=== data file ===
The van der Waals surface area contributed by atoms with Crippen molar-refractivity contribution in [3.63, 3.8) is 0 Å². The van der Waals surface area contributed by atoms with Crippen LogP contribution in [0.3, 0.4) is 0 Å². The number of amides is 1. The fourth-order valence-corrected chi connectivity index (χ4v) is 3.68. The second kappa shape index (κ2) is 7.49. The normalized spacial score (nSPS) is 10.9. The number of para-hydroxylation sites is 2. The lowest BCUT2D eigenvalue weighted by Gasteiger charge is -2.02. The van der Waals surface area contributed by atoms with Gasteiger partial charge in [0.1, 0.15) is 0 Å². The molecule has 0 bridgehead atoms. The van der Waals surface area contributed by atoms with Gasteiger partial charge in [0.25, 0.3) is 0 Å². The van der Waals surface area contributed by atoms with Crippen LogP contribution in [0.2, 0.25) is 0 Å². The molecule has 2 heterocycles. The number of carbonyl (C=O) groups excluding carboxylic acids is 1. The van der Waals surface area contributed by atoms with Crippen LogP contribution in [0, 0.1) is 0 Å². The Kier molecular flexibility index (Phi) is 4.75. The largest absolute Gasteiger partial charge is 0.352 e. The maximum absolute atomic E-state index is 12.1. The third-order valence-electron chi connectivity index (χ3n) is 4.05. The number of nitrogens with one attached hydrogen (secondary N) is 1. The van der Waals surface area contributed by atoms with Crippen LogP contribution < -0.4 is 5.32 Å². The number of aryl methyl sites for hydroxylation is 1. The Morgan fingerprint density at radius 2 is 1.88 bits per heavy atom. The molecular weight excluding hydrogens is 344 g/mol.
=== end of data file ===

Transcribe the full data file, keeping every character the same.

The van der Waals surface area contributed by atoms with Crippen molar-refractivity contribution in [3.63, 3.8) is 0 Å². The van der Waals surface area contributed by atoms with Crippen LogP contribution in [0.3, 0.4) is 0 Å². The number of amides is 1. The fourth-order valence-corrected chi connectivity index (χ4v) is 3.68. The second kappa shape index (κ2) is 7.49. The normalized spacial score (nSPS) is 10.9. The number of para-hydroxylation sites is 2. The lowest BCUT2D eigenvalue weighted by Gasteiger charge is -2.02. The van der Waals surface area contributed by atoms with Gasteiger partial charge in [0.1, 0.15) is 0 Å². The molecule has 0 bridgehead atoms. The van der Waals surface area contributed by atoms with Gasteiger partial charge in [0.25, 0.3) is 0 Å². The van der Waals surface area contributed by atoms with Crippen LogP contribution in [0.2, 0.25) is 0 Å². The molecule has 2 heterocycles. The number of carbonyl (C=O) groups excluding carboxylic acids is 1. The van der Waals surface area contributed by atoms with Crippen LogP contribution in [0, 0.1) is 0 Å². The Kier molecular flexibility index (Phi) is 4.75. The largest absolute Gasteiger partial charge is 0.352 e. The maximum absolute atomic E-state index is 12.1. The third-order valence-electron chi connectivity index (χ3n) is 4.05. The number of nitrogens with one attached hydrogen (secondary N) is 1. The van der Waals surface area contributed by atoms with Crippen LogP contribution < -0.4 is 5.32 Å². The number of aryl methyl sites for hydroxylation is 1. The Morgan fingerprint density at radius 2 is 1.88 bits per heavy atom. The molecular weight excluding hydrogens is 344 g/mol.